A very wise and meaningful post. That last line is definitely a keeper. I had to write it down so that I could share it with my daughter. I hope that’s ok. Didn’t want to misquote you.

nrhatch - December 3, 2011

Thanks, Theresa. Absolutely . . . share away. 😀

15. Perfecting Motherhood - December 4, 2011

That is a funny looking cow!

I agree writers today (and people in general) have way more distractions than even 20 years ago. The key is to know how to turn it off, and often it’s not possible to turn it all off completely. If you look at the most prolific writers, they’ll tell you they close their door every day for the same number of hours and don’t allow interruptions of any kind. That’s what I do when I have big projects I work on, but temptation is hard sometimes, since the easy way is less painful!

nrhatch - December 4, 2011

Moo! Life is a complicated and complex beast at times. There is always something or someone “banging at the door” wanting to intrude on our creativity and “me time.”

But often we are the ones who choose to pursue unnecessary distractions . . . instead of focusing on the task at hand.

16. SidevieW - December 4, 2011

we can find reasons to procrastinate on the procrastination, if we just try a little

nrhatch - December 5, 2011

It is easy to get lost in the weeds and the wilderness . . . rather than mindfully cultivating our gardens.

Thanks for an interesting theme this week, Sidey.

17. LittleMissVix - December 5, 2011

Love Jane Austen! Legend has it when she moved to Bath she didn’t write at all as she hated the noise, dirt etc but when she moved to her country cottage she flourished again!

nrhatch - December 5, 2011

Ms. Austen definitely had a way with words . . . with lovely hidden gems for us to admire.

It wouldn’t surprise me to find that country living suited her literary aims far better than living amid the social whirl of Bath.

18. ElizOF - December 7, 2011

Even with all that swirls around me and my life, I still write… I can no longer imagine a life without daily writing, even if one doesn’t add the piece to a blog… 😉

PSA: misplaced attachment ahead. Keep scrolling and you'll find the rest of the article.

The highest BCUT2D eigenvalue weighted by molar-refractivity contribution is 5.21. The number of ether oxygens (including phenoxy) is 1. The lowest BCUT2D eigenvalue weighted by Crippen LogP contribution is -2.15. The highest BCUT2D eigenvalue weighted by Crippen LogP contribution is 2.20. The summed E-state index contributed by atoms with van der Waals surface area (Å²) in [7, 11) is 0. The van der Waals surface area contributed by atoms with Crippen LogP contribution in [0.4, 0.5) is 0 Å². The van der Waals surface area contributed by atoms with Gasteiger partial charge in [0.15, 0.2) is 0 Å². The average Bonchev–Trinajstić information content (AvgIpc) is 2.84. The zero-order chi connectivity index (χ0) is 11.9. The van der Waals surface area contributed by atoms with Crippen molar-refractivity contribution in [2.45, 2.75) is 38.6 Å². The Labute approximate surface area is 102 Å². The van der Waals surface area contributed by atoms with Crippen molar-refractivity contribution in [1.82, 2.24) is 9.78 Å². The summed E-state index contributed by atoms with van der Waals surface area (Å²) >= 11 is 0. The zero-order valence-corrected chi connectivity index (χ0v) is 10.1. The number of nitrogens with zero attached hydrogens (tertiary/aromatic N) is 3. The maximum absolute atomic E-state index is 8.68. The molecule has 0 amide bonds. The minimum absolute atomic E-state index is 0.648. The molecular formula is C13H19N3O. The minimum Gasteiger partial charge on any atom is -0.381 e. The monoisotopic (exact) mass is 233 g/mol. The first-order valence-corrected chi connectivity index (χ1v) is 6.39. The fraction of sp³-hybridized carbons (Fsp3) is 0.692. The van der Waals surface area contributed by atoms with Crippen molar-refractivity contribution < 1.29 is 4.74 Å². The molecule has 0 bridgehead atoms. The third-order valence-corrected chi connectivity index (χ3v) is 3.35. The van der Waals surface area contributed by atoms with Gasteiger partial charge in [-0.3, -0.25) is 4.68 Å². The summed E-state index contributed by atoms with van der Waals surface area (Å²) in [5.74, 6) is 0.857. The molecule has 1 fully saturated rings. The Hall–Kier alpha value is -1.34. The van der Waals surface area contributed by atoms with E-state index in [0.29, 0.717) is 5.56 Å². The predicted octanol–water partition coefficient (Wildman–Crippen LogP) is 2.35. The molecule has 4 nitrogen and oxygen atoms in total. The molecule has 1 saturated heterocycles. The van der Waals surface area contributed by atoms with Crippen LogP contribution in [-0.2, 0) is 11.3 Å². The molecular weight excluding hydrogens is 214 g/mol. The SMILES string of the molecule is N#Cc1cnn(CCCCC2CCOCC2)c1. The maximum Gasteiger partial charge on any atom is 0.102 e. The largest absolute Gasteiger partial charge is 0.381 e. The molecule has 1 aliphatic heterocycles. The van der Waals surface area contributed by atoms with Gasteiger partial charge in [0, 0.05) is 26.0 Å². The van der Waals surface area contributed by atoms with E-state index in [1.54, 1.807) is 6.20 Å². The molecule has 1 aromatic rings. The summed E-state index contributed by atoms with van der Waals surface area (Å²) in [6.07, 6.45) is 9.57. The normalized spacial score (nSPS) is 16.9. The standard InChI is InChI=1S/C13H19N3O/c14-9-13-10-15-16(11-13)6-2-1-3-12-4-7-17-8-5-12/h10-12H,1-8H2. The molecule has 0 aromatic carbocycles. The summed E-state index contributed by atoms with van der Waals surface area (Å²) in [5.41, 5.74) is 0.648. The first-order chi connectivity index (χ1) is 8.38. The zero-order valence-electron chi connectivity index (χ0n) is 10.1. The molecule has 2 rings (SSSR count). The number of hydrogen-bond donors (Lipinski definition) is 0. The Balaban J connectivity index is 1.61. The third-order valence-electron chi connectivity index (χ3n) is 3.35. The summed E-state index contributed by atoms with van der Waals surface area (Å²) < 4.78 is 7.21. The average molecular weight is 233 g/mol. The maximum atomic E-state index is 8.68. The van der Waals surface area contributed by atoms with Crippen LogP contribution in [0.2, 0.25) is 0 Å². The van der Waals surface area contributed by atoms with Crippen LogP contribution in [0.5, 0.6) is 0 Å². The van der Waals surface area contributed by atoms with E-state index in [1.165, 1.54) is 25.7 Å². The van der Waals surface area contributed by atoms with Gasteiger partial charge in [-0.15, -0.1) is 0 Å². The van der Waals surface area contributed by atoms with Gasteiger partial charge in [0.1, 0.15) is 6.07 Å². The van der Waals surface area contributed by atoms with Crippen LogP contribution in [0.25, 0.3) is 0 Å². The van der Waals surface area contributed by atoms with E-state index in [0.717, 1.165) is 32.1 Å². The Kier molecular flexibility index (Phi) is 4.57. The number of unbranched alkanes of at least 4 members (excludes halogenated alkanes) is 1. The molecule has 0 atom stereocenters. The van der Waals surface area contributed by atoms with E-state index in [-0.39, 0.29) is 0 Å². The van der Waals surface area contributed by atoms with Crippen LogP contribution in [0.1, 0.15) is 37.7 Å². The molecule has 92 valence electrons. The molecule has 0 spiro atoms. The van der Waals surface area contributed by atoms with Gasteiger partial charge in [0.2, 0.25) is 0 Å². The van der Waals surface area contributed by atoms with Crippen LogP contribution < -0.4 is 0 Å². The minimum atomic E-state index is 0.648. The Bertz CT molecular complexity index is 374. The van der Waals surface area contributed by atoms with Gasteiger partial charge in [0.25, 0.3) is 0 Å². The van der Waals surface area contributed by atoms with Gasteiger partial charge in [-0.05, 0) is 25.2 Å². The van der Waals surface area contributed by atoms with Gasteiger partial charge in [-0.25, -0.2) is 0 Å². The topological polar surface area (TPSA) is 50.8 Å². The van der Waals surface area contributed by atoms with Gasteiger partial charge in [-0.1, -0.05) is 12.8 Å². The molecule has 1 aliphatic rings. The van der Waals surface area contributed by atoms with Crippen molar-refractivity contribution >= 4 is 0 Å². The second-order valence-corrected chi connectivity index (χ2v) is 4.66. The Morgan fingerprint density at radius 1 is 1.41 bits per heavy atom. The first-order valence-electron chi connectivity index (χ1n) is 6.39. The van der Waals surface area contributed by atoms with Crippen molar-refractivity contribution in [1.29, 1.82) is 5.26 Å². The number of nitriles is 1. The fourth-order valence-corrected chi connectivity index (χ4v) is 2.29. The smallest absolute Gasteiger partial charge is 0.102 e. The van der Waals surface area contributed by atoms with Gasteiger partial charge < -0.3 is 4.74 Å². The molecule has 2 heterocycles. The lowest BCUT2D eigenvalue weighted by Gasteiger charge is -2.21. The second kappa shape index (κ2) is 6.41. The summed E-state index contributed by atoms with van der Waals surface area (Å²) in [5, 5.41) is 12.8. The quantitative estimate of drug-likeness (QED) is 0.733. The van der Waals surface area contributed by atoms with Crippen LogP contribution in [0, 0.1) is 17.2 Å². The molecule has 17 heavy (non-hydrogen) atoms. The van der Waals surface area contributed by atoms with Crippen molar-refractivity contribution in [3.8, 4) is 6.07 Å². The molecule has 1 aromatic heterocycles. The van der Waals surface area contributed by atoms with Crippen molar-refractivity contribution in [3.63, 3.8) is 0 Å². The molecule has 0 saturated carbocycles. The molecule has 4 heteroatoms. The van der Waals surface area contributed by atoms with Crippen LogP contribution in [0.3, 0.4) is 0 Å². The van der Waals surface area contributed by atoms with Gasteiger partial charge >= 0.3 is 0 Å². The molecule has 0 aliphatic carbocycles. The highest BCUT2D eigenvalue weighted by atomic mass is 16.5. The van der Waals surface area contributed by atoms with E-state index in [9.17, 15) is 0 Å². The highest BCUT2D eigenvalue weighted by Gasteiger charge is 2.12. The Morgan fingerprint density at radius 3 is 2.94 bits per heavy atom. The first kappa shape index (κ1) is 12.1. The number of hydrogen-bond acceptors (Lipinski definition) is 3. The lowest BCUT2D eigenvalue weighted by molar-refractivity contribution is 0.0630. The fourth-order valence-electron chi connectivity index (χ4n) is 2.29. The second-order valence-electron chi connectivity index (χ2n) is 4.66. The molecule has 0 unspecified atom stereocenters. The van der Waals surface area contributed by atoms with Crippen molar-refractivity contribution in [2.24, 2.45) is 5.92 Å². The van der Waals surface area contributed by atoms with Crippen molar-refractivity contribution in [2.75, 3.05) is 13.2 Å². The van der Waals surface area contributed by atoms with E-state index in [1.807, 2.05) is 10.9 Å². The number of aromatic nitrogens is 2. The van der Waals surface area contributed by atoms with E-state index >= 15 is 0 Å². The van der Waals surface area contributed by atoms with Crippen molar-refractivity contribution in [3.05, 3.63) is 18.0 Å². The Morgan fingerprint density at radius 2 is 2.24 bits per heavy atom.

nrhatch - December 7, 2011

It’s high on my list of daily priorities . . . but I can skip days from time to time without suffering withdrawal symptoms.

Laughter, on the other hand, is as important to me as breathing. A day without laughter is a day wasted. 😛

19. Reflections: Time Long Past… | Mirth and Motivation - December 7, 2011

[…] Time Lost In The Weeds & Wilderness (nrhatch.wordpress.com) […]

20. nuvofelt - December 9, 2011

Austen’s country cottage is just up the road from where I live. I visit often. It’s a haven and inspiration.

nrhatch - December 9, 2011

Oh, how cool! She and Beatrix Potter had the right idea . . . to write away from the bright city lights.

21. CMSmith - December 13, 2011

You’re right. We still have a choice. But I also think it takes a lot more focus and discipline today.

Jane Austin is my favorite.

nrhatch - December 13, 2011

I agree. More of us have leisure time and literacy skills these days BUT we are pulled in so many different directions that it is harder to remain focused.

22. Pocket Perspectives - December 28, 2011

Here you go….thank you so much for the inspiration…. “it’s amazing the things we do to avoid….” …I took that idea and then tried to carry it along to making forward progress toward doing “amazing things”

thank you, Nancy….

nrhatch - December 28, 2011

Thanks, Kathy! Here’s to honoring and unearthing the amazing possibilities in each of us. 😀